BY David Bussel in Reviews | 07 JUN 97
Featured in
Issue 35

Angela Bulloch

BY David Bussel in Reviews | 07 JUN 97

The most discreet sculpture in Angela Bulloch's exhibition was under the artist's fingernails. For the show, Bulloch (along with her gallerists), was sporting the piece Working Manicure (1997), described as 'nail varnish in black and natural'. The artist had gone to a nail salon but instead of getting a traditional French manicure ­ a clear lacquered nail with white varnish underneath the tip ­ she asked for the manicurist's worst nightmare: dirty nails ­ or rather, a simulation thereof.

In Working Manicure, Bulloch questions modes of artistic production, authorship and originality: the work was made by a manicurist, authored by the artist, and can be reproduced endlessly. It is also a clever mockery of art-making itself, because here a work of art is defined as the figurative residue of an artist's efforts: a conceptual sculpture made from the remains (dirt under the nails) of traditional artist's labour. What is compelling about this sculpture is its humorous conflation of prescriptive aesthetics (the manicure) with artistic labour.

The works in the gallery follow the same logic as the nail sculpture: they demand the physical intervention of a participant, a human trigger. Dye Hair Sound Mat (1996) is a viewer-activated sound piece. By simply walking into the gallery the viewer activates pressure sensors underneath the doormat which trigger a computer-generated voice. What we hear is a newspaper account of the plans carried out in a murder-suicide pact by a psychotic group of disaffected teenagers. One of the items on the list is 'dye hair black'. By entering the space of the gallery, one is immediately and involuntarily exposed to the structure of the entire show.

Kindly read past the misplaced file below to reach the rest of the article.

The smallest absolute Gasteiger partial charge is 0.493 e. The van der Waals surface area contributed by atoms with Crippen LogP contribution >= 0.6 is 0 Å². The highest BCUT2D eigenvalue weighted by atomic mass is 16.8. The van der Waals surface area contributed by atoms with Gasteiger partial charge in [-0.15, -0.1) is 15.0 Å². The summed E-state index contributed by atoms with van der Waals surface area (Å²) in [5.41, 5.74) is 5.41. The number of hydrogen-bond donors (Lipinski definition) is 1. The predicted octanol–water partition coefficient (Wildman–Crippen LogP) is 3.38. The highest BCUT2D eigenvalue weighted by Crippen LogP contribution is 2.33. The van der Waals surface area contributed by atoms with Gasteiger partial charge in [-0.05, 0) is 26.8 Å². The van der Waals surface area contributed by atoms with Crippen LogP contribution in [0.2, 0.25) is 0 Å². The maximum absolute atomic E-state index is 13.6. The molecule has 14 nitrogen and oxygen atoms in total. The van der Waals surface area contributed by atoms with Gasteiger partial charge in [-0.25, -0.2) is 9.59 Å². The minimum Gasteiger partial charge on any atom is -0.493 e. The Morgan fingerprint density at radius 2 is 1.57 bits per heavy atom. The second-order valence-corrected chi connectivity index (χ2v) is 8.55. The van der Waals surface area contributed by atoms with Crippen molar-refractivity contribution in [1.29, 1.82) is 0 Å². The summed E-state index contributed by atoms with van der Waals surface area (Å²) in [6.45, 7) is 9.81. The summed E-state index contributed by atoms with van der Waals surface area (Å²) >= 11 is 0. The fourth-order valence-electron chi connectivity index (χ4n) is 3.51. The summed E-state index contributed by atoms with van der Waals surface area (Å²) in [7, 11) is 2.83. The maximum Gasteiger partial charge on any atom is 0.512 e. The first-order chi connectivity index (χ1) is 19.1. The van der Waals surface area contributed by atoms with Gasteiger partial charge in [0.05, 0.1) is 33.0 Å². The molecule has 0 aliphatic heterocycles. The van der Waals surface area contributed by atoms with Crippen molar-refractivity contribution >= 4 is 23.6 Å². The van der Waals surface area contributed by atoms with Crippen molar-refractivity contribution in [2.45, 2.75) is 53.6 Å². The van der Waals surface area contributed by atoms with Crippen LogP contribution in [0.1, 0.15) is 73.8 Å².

In Work Bench (1996), we are confronted by a red-cushioned rectangular seat, the length of the artist's body. To the left above it, attached to the wall, is a gallery telephone that has been coated in brown plasticine. On the floor to the right is a metal bowl and pump, which circulates muddy water through a tube. When the viewer sits down ­ as instructed ­ a trigger forces the brown water through the tube into an empty bowl. Thus a normally relaxing experience ­ sitting or reclining in a museum before a work of art ­ suddenly becomes a disconcerting one when 'dirty' water rushes into the bowl or the plasticine-caked telephone rings: deep in shit, abjection sets in.

In opposition to the bench piece, Table Loop (1996) provides all the comfort one could ask for in a gallery space: a giant red beanbag doughnut from the 'happy sack' series appointed with a lemon yellow circular table in its hole. Table Loop is about inclusion, leisure and social exchange within the context of the art gallery.

With A Choice of Evils (1996), the viewer is paradoxically entrapped by the notion of choice or free-will, or rather the artist's notion of it. The work consists of a pair of identical small, white tables, each furnished with identical lamps illuminating identical white microwave food containers sitting side-by-side. The lamps switch on and off in turn. As the title suggests, there is no choice between these objects ­ whether it be food or furniture ­ there is only the repetition of sameness in the guise of marginal difference. The strict formal economy of the work (everything is white and identically paired) mirrors the face of anonymous consumer culture.

Above all, the work illustrates Bulloch's desire to provide choice. Although working within the confines of a Conceptual vernacular, she wants to give the viewer a sense of agency in 'occasioning' the piece, of re-defining its meaning through their own subjectivity. And, as with all of Bulloch's sculptures, the viewer becomes the activator, making an intervention of some kind through the structure provided by the work itself within the context of the gallery. As such, the work becomes a kind of democratic collaboration of action and choice between Bulloch and her audience.